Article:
“The core American idea is not the fortress, it’s the frontier” according to David Brooks in a recent New York Times editorial. He explains that American culture was shaped by the Western expansion in a new land, and an ongoing drive to explore new ideas and opportunities. Brooks’ commentary focuses on the current social and political state of the country. But I believe the frontier versus fortress distinction speaks just as much to the church.
Few churches are started with a fortress mentality. The founding pastor and other core leaders tend to be forward-looking entrepreneurs who are determined to expand into new frontiers, whether that’s geographic, demographic, or psychographic. They charge into their new territory with optimism and energy. They have nothing to lose and much to gain. Their driving question is, “How can we expand our frontier as much as possible?”
But somewhere along the way, the tide shifts. After some success (or maybe a great deal of success), the entrepreneurial leaders may tire or leave in pursuit of new challenges. The leaders that replace them may not have the same mindset. The church no longer says “we have nothing to lose” because they have people and buildings and budgets to worry about. And so the unspoken question that begins to shape decisions is, “How can we protect what we have?” It’s a fortress, not frontier, question.
So if the ethos of your church is more fortress than frontier, what should you do? Shifting back to a frontier mindset is never easy, but here are 4 steps you can take:
- Name it. You can’t address a fortress mentality if people don’t acknowledge that it exists. Some may be genuinely unaware, and others may be fearful of where the conversation could lead. But as Max DePree says, “The first responsibility of a leader is to define reality.”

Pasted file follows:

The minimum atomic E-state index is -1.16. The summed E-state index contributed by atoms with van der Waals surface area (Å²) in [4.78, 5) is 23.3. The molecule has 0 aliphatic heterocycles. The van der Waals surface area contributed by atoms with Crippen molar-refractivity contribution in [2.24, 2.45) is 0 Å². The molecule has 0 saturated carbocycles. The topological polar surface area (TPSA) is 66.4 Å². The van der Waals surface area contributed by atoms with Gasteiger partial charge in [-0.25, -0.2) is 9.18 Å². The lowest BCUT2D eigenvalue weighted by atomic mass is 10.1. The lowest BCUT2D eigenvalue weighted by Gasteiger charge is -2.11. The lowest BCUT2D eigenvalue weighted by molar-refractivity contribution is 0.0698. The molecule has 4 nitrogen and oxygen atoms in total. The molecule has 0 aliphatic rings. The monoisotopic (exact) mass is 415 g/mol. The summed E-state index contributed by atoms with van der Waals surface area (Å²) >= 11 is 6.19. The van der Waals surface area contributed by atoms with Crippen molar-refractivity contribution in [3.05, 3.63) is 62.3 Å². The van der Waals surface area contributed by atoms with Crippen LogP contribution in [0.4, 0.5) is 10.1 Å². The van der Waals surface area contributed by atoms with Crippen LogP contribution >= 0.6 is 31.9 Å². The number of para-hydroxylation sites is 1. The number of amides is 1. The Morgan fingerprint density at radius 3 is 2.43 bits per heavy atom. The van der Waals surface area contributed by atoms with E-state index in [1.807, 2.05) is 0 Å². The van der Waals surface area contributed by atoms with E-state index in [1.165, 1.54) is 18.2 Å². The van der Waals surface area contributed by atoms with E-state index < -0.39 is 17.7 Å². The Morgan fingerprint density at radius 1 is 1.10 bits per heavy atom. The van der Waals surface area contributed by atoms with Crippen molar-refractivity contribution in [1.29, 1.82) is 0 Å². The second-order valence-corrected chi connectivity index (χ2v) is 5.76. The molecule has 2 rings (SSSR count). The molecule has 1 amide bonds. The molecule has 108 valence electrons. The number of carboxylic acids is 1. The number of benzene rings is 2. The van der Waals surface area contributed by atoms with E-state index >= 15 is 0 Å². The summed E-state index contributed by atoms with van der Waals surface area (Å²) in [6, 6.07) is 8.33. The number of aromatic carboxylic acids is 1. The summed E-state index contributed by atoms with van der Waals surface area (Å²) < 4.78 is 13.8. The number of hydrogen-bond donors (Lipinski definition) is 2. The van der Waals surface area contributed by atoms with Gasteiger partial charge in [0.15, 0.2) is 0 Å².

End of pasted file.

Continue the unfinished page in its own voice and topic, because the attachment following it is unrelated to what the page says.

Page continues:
- Get frontier voices at the leadership table. As churches age, they tend to place “faithful” members into leadership role. Faithful often means long-tenured, which in turn may correlate with fortress thinking. I’m not suggesting wholesale replacement of these leaders – that could lead to your replacement as well! But if you don’t have some forward-looking, entrepreneurial people at the decision-making table, you can’t make the shift.
- Try something new. Change is difficult in an established church, so the best frontier strategies often start on the margins. Rather than eliminating or dramatically redesigning a cherished, core program, start something small on the side. With time and attention, a small experiment can grow and begin to influence the broader culture.
- Create a pruning routine. An annual review of all resource allocations can be a good way to engage in conversations about programs that have outlived their utility. When done in a consistent and transparent manner that evaluates all programs, the difficult decisions feel less arbitrary or vindictive.
I think we’ve been circling the wagons for far too long. Do you need to push ahead to a new frontier?
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